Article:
Peter Dale cooks with the Young Alumni Council

Chef and restauranteur Peter Dale (ABJ ’99) led a virtual cooking class with the Young Alumni Council and it went deliciously. Peter is an award-winning chef and has flavored Athens’ dynamic food scene with restaurants like The National, Seabear Oyster Bar, Condor Chocolates and Maepole. Peter demonstrated three recipes over the course of the evening: a local greens with pears and asiago cheese salad, gambas al ajillo, and chocolate budino.

If you missed the event, don’t worry! The recording is just above the post title on this page, and here we have the recipes and ingredient lists straight from Peter.

By the end of the event, attendees donated an impressive $1,700 toward the purchase of a food truck for Campus Kitchen at UGA that will allowed them to expand their service. That total recently reached $2,500, triggering matched funds from the UGA Young Alumni Council (for a total of $5,000) and reaching the fundraising goal for the truck purchase. Thanks for getting that food truck rolling, Bulldog donors!

From midfield to Capitol Hill: Sanford Stadium means the world to Christina Swoope Carrere

Written by: Charles McNair

Christina Swoope Carrere (BS ’11) first stood on the 50-yard line in Sanford Stadium in the fall of 2004The nervous teen from Alpharetta, Georgia was only a junior in high school. 

It was halftime during a University of Georgia football game, and she was conducting the Redcoat Marching Band as it spelled out GEORGIA on the gridironShe had earned this opportunity after winning the UGA Summer Marching Band Camp Drum Major Conducting Competition, representing Atlanta’s Johns Creek High School. 

Christina dreamed of one day leading the splendid UGA troupe, even though she didn’t match the typical profile of a Redcoat Drum Major. “Most notably,” she recalls, “I was not a music major.” 

Three years later her dream came true. She raised both arms at midfield at the head of that same Redcoat Band – the first Black female drum major in UGA’s history. 

In 2009, she once again stood at midfield in Sanford Stadium. This time, she raised a rose bouquet as one of the first Black homecoming queens in UGA historyChristina’s 100-watt smile shone through tears. The Redcoat Band – her Redcoat Band – erupted in celebration.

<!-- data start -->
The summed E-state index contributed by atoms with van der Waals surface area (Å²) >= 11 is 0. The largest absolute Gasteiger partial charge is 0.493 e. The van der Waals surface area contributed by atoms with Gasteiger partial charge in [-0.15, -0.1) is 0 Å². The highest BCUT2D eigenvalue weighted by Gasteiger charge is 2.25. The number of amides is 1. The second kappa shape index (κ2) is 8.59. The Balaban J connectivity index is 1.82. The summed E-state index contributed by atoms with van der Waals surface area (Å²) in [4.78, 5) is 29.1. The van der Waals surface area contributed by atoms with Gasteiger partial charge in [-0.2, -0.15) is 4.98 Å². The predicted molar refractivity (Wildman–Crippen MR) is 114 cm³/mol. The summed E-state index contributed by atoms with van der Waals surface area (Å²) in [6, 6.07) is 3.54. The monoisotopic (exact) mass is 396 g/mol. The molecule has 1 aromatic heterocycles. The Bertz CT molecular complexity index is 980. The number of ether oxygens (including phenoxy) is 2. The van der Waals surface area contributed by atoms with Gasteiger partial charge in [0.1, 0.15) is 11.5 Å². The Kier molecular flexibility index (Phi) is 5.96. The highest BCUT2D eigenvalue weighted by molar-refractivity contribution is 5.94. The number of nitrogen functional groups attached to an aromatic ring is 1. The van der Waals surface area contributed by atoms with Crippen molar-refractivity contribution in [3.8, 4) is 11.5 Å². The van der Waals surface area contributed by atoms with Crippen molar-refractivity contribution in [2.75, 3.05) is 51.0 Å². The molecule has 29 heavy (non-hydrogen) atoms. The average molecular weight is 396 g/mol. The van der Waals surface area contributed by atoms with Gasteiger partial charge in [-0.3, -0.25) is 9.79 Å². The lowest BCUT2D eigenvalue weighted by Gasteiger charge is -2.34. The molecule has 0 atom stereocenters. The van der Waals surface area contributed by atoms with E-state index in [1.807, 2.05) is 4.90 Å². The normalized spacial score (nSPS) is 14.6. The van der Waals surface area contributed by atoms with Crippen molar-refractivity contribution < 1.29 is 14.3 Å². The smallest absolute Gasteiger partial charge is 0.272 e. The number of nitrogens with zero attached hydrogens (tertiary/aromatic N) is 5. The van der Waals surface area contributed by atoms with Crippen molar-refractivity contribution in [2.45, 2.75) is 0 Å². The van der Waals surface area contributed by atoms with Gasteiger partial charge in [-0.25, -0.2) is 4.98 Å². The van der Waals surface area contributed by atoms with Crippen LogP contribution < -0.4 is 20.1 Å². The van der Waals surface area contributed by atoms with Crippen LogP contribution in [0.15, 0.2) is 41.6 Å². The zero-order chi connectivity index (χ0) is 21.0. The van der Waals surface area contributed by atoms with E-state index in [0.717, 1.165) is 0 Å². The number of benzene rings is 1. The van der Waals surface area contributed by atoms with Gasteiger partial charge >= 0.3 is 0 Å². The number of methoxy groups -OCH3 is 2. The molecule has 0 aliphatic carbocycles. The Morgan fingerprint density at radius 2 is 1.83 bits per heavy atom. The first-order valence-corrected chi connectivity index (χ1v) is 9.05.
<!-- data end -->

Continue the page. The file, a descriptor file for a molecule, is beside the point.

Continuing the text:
That was the moment I realized how much of my life has been changed because of this university,” Christina says. “Some of the most special moments in my life took place on that field. 

Marching into a bright career

Christina’s 50-yard line has now moved north, to Washington, D.C.  

At graduation, she was named a Barbara Jordan Health Policy Scholar, working in the office of then U.S. Senator Olympia Snowe. The Jordan program brings talented young scholars to Washington, D.C., to work in congressional offices and learn health policyChristina showed an aptitude for health policy analysis, with a focus on issues affecting underserved populations. She went on to earn a Master of Science in public health at Johns Hopkins University, then became policy analyst at the Henry J. Kaiser Family Foundation. 

Today she works in the White House Office of Management and Budget, focused on Medicare and the 60 million Americans it serves. She’s tasked with informing views on complex and sensitive policy areas like Medicare eligibility and prescription drugs.  

It’s meaningful work. Christina led the development of a Medicare prescription drug reform package that produced nearly $90 billion in savings to the Medicare trust funds, reduced drug prices and modernized drug benefits. She also earned recognition for her pivotal role in developing a balanced government policy to reduce the supply and demand of addictive opioids. 

Christina brings the same boundless energy to government work that she brought to UGA. 

“Some people burn the candle at both ends,” she says. “I’m the kind who just throws the whole candle in the fire.” 

This kind of zeal marked her years at UGA. She was Student Alumni Council vice president and Events Committee chairOmicron Delta Kappa secretary, a 2009 Presidential Scholar, UGA Outstanding Senior Leader, INROADS Rising Star (and Intern of the Year), UGA EXCEL Award recipient, and UGA Choice Award recipient.  

And her UGA honors still haven’t stopped.  

In 2020, Christina received UGA’s Young Alumni Award, given to those who attended the university in the past 10 years, and who have embodied the Pillars of the Arch—wisdom, justice and moderation–and provided notable service to UGA. 

View from a bridge 

Christina loves a quote from former United States First Lady Michelle Obama: 

“When you’ve worked hard, and done well, and walked through that doorway of opportunity, you do not slam it shut behind you. You reach back and you give other folks the same chances that helped you succeed.”

“I like to expand on that,” Christina laughs. “Not only do you not slam the door, but you also open all the emergency exits and windows and get a bigger table and pull up chairs.”   

As a trailblazer, it’s my responsibility to make sure I am not the last. A path is only useful if others know it exists, and I’m committed to reaching back to help others find it. 

She’s as good as her word. She stays close to UGA as the immediate past president of the Redcoat Band Alumni Association Board of Directors, the founder and chair of the Redcoat Young Alumni Council, and a 40 Under 40 Class of 2016 honoreeShe returns regularly to speak to UGA students and alumni, building new bridges to her alma mater.  

And on the subject of bridgesSome of my favorite UGA memories are of walking across campus with friends and standing on the bridge looking into Sanford Stadium, Christina says. 

From there, Christina can see the 50-yard line. 

“It’s a really special place,” she says. “So much happened there that made me who I am.” 

Editor’s Note: